Before my first experience with loss, I was insensitive to the topic. I remember the first wake I attended. I was five years old sporting the chic coconut hairstyle that was ever so popular at the time. I viewed this wake as a grand event where I had the opportunity to wear my sparkly, new black dress. To me, it was just like church. Did my antsy five year old self love sitting still for a 2 hour church service every Sunday? That is a definite no; however, I loved my church attire. Church was an excuse to dress up and be surrounded by other nicely dressed individuals. An excuse for my mother to style my hair and for my dad to smell of sweet cologne. To me, the morning I attended my first wake was just like the mornings before church; a day of family dress up.
Once we arrived at the wake, my mom pulled me aside: “Remember Elisabeth your great grandmother went to heaven.” With all the excitement about my outfit, I had forgotten that my great grandmother became an angel, but I remembered as soon as we walked through the doors of the funeral home. My uncle is the jokester in the family so naturally, as he walked towards me I expected to have my "nose stolen" or a coin pulled out of my ear; however, I was met with the sound of his cries. In his embrace, the wetness of his tears stained my dress an even darker shade of black; at that moment, I could feel the pain of loss.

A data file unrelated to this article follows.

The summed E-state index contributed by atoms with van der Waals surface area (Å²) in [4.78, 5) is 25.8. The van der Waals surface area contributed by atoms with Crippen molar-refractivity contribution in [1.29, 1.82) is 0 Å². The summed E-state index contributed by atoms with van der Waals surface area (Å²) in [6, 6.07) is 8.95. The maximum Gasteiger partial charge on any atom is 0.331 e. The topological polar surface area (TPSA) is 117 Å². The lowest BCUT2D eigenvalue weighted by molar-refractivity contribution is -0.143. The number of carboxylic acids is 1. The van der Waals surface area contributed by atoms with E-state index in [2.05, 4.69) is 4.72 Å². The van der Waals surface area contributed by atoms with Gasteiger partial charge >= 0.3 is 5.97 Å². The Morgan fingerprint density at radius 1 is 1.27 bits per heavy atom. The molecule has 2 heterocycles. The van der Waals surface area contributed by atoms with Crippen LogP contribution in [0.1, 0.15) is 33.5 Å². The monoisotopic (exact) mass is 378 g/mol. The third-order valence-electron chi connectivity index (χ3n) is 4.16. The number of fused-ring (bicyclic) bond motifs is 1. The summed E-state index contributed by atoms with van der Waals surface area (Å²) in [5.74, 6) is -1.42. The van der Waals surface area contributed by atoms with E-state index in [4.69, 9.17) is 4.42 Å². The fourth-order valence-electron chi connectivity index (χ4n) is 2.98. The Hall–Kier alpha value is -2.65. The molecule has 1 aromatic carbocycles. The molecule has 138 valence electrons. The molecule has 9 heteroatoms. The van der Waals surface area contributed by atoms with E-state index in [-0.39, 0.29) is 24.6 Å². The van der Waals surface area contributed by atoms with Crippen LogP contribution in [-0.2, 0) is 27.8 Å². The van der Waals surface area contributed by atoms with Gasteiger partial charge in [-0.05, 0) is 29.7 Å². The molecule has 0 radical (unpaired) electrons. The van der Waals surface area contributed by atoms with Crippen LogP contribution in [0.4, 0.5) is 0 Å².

Time passed and amidst my childhood and preteen bliss I was lucky enough to forget about loss and death. My focus was on the present moment; aka I was busy listening to One Direction music and praying that we would play 7 up in one of classes. At age 14, this all changed when my friends’s mothers passed away. Her death scared me because at her wake I remembered the feeling of loss. I had all these questions: How could a mother pass away so young? Could my mom pass away? Will I have to see the body? Will my friend return to school? Selfishly, all these questions were related to myself. My friend's mother died and while I felt horrible for him, my concern was making sense of how such a thing could even happen. I felt an uneasy sense of shock at the thought that at any moment my mother could die. A couple of weeks went by and my friend finally returned back to school. He was different; he wasn’t the reserved, confident friend I knew. He was loud and rude. I attributed his disrespect to grief. I think secretly everyone did; teachers did not yell at his rude remarks and jokes, they just shined a soft smile that seemed to signal their condolences. A few more months passed and I wasn’t as understanding of his obnoxious behavior, for that matter, neither were my teachers. Looking back at this time, I am disappointed in myself.